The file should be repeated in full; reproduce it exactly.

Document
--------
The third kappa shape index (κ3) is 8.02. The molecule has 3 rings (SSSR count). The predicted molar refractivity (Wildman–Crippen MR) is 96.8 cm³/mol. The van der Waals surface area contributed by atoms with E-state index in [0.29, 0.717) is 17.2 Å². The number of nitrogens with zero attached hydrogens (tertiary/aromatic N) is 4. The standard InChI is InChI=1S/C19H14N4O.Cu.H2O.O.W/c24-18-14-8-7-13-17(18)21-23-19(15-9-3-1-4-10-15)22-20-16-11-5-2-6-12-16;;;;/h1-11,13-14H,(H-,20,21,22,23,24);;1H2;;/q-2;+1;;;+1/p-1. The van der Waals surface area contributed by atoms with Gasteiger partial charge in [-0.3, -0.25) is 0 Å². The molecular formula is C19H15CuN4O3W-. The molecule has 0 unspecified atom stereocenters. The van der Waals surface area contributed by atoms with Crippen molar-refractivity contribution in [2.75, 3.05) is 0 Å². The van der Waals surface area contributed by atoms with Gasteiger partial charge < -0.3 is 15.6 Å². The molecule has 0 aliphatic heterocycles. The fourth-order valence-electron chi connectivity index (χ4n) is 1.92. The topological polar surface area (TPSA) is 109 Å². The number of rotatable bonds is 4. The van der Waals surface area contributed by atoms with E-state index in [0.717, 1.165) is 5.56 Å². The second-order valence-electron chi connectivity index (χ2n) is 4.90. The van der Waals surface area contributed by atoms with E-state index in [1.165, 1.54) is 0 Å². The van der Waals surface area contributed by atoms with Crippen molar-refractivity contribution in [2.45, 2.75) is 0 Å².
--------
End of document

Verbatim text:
The third kappa shape index (κ3) is 8.02. The molecule has 3 rings (SSSR count). The predicted molar refractivity (Wildman–Crippen MR) is 96.8 cm³/mol. The van der Waals surface area contributed by atoms with E-state index in [0.29, 0.717) is 17.2 Å². The number of nitrogens with zero attached hydrogens (tertiary/aromatic N) is 4. The standard InChI is InChI=1S/C19H14N4O.Cu.H2O.O.W/c24-18-14-8-7-13-17(18)21-23-19(15-9-3-1-4-10-15)22-20-16-11-5-2-6-12-16;;;;/h1-11,13-14H,(H-,20,21,22,23,24);;1H2;;/q-2;+1;;;+1/p-1. The van der Waals surface area contributed by atoms with Gasteiger partial charge in [-0.3, -0.25) is 0 Å². The molecular formula is C19H15CuN4O3W-. The molecule has 0 unspecified atom stereocenters. The van der Waals surface area contributed by atoms with Crippen molar-refractivity contribution in [2.75, 3.05) is 0 Å². The van der Waals surface area contributed by atoms with Gasteiger partial charge < -0.3 is 15.6 Å². The molecule has 0 aliphatic heterocycles. The fourth-order valence-electron chi connectivity index (χ4n) is 1.92. The topological polar surface area (TPSA) is 109 Å². The number of rotatable bonds is 4. The van der Waals surface area contributed by atoms with E-state index in [0.717, 1.165) is 5.56 Å². The second-order valence-electron chi connectivity index (χ2n) is 4.90. The van der Waals surface area contributed by atoms with E-state index in [1.165, 1.54) is 0 Å². The van der Waals surface area contributed by atoms with Crippen molar-refractivity contribution in [2.45, 2.75) is 0 Å².